In lesson five we will be talking about our families and members of our families. New grammar introduces counting as well as the verbs have and have not. This lessons are more extensive than everything so far.
Lesson four covers the topic of work and occupations. Using the examples in this lesson’s dialogue you will be able to form sentences to explain what you do and what you are doing in China. A list of major cities in China is also provided.
The topic of lesson three is nationalities and countries. The dialogue introduces some new pronouns and lists the names of various countries. There are three new grammar points in this lesson including the introduction of plurals.
Taking up where we left off, this lesson shows you how to introduce yourself as well as explaining some important things to bear in mind when speaking to those you respect. Some of the more common Chinese family names are introduced, which will help increase your vocabulary as well as add to the number of(…)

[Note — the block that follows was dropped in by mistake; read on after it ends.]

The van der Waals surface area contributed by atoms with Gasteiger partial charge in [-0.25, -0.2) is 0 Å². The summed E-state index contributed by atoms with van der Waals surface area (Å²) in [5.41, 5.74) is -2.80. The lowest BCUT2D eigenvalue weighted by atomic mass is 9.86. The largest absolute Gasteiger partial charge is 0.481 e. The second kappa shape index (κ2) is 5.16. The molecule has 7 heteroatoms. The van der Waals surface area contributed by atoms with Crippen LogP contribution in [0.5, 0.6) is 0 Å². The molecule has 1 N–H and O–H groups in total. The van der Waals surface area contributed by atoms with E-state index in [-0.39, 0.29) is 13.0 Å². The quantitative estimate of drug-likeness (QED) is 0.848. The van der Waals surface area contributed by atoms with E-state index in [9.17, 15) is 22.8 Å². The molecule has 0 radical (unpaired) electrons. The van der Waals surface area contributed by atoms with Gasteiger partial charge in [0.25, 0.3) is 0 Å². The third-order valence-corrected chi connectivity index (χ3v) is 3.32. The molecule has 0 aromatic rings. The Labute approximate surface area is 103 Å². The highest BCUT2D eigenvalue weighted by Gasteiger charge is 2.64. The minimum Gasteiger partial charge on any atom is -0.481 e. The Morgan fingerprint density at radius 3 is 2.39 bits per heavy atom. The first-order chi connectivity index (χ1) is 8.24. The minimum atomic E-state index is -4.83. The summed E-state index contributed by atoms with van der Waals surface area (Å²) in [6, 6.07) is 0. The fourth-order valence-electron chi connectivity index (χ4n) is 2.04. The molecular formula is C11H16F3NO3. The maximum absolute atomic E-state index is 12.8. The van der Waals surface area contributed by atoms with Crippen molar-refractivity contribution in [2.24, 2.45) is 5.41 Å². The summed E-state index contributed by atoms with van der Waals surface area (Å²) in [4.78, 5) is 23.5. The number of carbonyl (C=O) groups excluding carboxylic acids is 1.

This first lesson begins with some simple greetings that you can use at any time of day. Grammar focuses on two common forms of asking questions. Explanations are given for writing the eight new characters taught in this lesson.
Chinese writing is non-alphabetic and non-phonetic. The meaning of a character can be learned without knowing its pronunciation.
This page provides the basic information for correct pronunciation of spoken Mandarin. You might want to refer back to it often as you proceed through the lessons.